The Omnibus Roundup – Hurricane Edition

Hurricane Irene | courtesy NASA/NOAA GOES Project

As Hurricane Irene approaches, City and State agencies are preparing for the worst while hoping for the best. States up and down the east coast, including New York, New Jersey and Connecticut, have declared anticipatory states of emergency. Mayor Bloomberg has announced a mandatory evacuation by 5pm Saturday for Zone A of New York City (click here to download a map of the NYC Hurricane Evacuation Zones if you don’t know which zone you’re in) and for all residents of the Rockaways, including those in Zone B. Residents must stay with friends or family outside of the evacuation zone, or seek shelter at City evacuation centers. The MTA has announced a system-wide shutdown starting at noon on Saturday, taxis may be taken off the roads and, if wind speeds exceed 60mph, bridges will be closed to all traffic. Con Ed is preparing for extensive gas, electric and steam outages. As updates continue to pour in, New Yorkers can and should take steps to prepare themselves. Check out the Red Cross’ Hurricane Safety Checklist and the NYC Office of Emergency Management’s “Ready New York: Hurricane Guide” for suggestions on preparing your home for the storm, stocking up on emergency supplies and putting together a “go bag” of necessary items in case of sudden evacuation. Read the latest updates from the City on the OEM’s Facebook page, or on Twitter at @NotifyNYC or @NYCMayorsOffice (at the time of publication, was down due to high traffic), track the progress of Irene on the Weather Channel’s Hurricane Tracker, and above all else, be safe this weekend!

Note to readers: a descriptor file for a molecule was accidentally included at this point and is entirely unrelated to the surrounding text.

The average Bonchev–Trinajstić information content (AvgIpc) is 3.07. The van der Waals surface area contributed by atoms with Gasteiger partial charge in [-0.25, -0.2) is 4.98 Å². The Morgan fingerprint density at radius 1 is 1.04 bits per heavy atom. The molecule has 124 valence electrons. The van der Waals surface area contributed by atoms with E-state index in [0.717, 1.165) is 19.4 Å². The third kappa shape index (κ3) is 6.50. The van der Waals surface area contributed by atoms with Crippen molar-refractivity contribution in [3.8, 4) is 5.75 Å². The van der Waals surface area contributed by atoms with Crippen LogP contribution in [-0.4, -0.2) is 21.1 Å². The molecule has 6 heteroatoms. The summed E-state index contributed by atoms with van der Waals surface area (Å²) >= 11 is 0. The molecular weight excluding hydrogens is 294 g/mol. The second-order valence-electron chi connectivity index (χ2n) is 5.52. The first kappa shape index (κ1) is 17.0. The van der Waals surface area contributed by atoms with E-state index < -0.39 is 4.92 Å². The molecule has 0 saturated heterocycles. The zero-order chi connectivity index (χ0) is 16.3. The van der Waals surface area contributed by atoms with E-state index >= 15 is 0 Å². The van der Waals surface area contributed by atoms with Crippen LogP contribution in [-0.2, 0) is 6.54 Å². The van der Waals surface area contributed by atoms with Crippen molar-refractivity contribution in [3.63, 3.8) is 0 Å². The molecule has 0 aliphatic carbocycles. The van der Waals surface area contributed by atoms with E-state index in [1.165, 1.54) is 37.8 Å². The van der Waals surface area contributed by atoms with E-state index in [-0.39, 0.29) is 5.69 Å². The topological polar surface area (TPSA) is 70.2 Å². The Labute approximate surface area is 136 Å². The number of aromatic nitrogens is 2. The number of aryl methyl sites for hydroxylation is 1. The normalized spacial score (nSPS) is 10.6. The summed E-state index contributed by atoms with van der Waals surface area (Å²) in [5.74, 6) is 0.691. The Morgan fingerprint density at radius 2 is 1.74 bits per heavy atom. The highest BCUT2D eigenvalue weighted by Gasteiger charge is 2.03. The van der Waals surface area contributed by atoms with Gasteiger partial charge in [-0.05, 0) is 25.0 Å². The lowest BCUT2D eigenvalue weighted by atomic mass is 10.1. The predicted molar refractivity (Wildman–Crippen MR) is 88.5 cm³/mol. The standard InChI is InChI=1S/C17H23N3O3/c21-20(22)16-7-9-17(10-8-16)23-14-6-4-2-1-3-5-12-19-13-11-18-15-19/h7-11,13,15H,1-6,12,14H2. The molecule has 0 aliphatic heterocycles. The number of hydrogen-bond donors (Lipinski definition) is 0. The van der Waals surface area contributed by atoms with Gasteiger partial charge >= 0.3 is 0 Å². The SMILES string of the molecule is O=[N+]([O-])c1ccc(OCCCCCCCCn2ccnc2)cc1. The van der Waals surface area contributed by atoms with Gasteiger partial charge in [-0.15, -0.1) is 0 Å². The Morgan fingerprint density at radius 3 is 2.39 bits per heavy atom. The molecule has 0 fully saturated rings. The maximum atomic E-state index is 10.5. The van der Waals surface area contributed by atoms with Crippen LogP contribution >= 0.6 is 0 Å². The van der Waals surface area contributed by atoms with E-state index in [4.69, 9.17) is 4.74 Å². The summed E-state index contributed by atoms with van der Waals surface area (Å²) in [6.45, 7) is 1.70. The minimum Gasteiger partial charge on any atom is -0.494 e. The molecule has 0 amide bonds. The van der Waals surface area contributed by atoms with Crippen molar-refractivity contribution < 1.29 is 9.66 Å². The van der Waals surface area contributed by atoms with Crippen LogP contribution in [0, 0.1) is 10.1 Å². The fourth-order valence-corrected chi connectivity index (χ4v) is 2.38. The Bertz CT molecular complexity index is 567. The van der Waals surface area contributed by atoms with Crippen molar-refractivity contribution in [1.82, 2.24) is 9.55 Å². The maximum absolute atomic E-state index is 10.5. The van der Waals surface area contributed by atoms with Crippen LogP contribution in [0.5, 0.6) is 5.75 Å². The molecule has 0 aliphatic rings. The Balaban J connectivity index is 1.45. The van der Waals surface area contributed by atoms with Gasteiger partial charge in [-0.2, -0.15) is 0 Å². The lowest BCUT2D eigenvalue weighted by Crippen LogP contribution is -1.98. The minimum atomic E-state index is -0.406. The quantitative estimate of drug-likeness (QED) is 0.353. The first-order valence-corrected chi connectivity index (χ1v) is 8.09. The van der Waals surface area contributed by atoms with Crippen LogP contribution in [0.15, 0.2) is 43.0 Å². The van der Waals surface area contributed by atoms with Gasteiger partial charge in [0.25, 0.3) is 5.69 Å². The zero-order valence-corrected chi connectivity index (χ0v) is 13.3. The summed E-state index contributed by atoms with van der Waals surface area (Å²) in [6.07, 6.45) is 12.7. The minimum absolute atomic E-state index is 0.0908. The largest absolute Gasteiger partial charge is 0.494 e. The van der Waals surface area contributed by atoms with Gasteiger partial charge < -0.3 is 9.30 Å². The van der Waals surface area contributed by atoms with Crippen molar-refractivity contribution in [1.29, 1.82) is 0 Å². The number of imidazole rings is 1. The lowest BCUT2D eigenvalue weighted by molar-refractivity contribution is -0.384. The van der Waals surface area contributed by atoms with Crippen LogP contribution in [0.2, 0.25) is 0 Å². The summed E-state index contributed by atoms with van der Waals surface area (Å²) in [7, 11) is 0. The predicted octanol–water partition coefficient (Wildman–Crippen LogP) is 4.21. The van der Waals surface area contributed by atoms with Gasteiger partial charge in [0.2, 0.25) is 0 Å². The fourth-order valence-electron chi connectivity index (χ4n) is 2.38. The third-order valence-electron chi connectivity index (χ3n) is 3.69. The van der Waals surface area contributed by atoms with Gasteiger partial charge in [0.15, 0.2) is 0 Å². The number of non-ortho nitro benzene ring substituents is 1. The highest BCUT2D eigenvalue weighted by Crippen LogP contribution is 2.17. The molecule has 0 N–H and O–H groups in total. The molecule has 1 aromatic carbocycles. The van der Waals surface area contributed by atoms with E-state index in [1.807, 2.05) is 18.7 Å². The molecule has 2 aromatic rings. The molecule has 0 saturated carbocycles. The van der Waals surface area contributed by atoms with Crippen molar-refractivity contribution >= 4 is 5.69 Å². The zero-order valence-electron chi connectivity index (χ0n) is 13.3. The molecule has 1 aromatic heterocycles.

ZoLa (the Zoning and Land Use web application) is the City’s newest addition to its growing collection of interactive maps and applications on the internet. This one aims to make the nebulous and impossible to navigate world of zoning accessible to the public. Previously, New Yorkers could find zoning information through NYCityMap, which allows the user to search by address, but offers no options to filter the information. With ZoLa, users have the ability to search by address and get specific information about a building, but also to layer information over entire neighborhoods and align the zoning information with the City Council, Community, Assembly and State Senate District delineations. The interface is similar to other GIS interfaces, with color-coded transparencies indicating zoning, landmarks, historic districts, land use, waterfront and environmental requirements. Check out the site here. (via Curbed).

Animal Architecture
, an online forum for exploring the human and animal divide through the lens of architecture, has just announced the winners of their design competition The Animal Architecture Awards. The Awards asked participants “to address how architecture can mediate and encourage multiple new ways of species learning and benefiting from each other — …to illustrate cospecies coshaping.”  The winning project, “Theriomorphous Cyborg” by Simone Ferrancina, is an “immersive Augmented Reality game aimed at endowing participants with a non- and extra-human gaze.” In other words, it allows the player to view the world with the magnetic senses of a bird, at differing durations, through the eyes of a cyborg, as a series of loose truces with fellow animals over and through differing zones, with advertisements as flowers, or with the attributes of any variety of animals. With “The Nottingham Apiary,” a project that sought to confront the decline in the bee population, coming in as the first runner up; “Farmland World,” a network of agro-tourist resorts, as second runner up; and “Birdscraper,” a skyscraper/self-sustaining ecological system, as third runner up, it looks like the competition brought in a huge range of projects. Check out the other projects here, or see coverage from Geoff Manaugh, one of the competition’s jurors, at BLDGBLOG.

The Roundup keeps you up to date with topics we’ve featured and other things we think are worth knowing about.

The views expressed here are those of the authors only and do not reflect the position of The Architectural League of New York.